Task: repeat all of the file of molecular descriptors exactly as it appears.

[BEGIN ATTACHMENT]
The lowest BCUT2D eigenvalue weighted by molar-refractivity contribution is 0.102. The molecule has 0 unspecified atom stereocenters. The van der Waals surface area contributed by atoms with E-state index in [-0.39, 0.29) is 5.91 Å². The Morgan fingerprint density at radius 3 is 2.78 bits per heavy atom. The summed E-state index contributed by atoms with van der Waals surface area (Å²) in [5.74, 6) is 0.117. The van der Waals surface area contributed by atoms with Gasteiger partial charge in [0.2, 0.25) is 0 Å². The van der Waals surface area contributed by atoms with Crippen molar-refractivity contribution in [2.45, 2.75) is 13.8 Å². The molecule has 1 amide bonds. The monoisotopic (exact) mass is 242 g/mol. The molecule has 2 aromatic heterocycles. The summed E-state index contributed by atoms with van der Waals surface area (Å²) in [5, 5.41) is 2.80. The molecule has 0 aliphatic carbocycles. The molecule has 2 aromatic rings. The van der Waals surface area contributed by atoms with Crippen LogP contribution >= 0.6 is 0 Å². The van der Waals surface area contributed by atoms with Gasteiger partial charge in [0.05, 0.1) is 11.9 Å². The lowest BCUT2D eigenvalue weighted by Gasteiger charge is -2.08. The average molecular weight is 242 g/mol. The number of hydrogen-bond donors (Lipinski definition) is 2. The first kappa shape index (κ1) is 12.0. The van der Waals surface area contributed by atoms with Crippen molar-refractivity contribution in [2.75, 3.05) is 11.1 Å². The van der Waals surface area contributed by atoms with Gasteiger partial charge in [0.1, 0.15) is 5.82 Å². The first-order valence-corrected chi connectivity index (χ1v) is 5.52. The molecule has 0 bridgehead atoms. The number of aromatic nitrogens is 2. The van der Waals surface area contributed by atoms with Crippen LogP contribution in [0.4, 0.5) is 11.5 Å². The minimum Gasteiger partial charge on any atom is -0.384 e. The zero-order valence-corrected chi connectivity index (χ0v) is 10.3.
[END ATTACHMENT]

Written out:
The lowest BCUT2D eigenvalue weighted by molar-refractivity contribution is 0.102. The molecule has 0 unspecified atom stereocenters. The van der Waals surface area contributed by atoms with E-state index in [-0.39, 0.29) is 5.91 Å². The Morgan fingerprint density at radius 3 is 2.78 bits per heavy atom. The summed E-state index contributed by atoms with van der Waals surface area (Å²) in [5.74, 6) is 0.117. The van der Waals surface area contributed by atoms with Gasteiger partial charge in [0.2, 0.25) is 0 Å². The van der Waals surface area contributed by atoms with Crippen molar-refractivity contribution in [2.45, 2.75) is 13.8 Å². The molecule has 1 amide bonds. The monoisotopic (exact) mass is 242 g/mol. The molecule has 2 aromatic heterocycles. The summed E-state index contributed by atoms with van der Waals surface area (Å²) in [5, 5.41) is 2.80. The molecule has 0 aliphatic carbocycles. The molecule has 2 aromatic rings. The van der Waals surface area contributed by atoms with Crippen LogP contribution >= 0.6 is 0 Å². The van der Waals surface area contributed by atoms with Gasteiger partial charge in [0.05, 0.1) is 11.9 Å². The lowest BCUT2D eigenvalue weighted by Gasteiger charge is -2.08. The average molecular weight is 242 g/mol. The number of hydrogen-bond donors (Lipinski definition) is 2. The first kappa shape index (κ1) is 12.0. The van der Waals surface area contributed by atoms with Crippen molar-refractivity contribution in [2.75, 3.05) is 11.1 Å². The van der Waals surface area contributed by atoms with Gasteiger partial charge in [0.1, 0.15) is 5.82 Å². The first-order valence-corrected chi connectivity index (χ1v) is 5.52. The molecule has 0 bridgehead atoms. The number of aromatic nitrogens is 2. The van der Waals surface area contributed by atoms with Crippen LogP contribution in [0.4, 0.5) is 11.5 Å². The minimum Gasteiger partial charge on any atom is -0.384 e. The zero-order valence-corrected chi connectivity index (χ0v) is 10.3.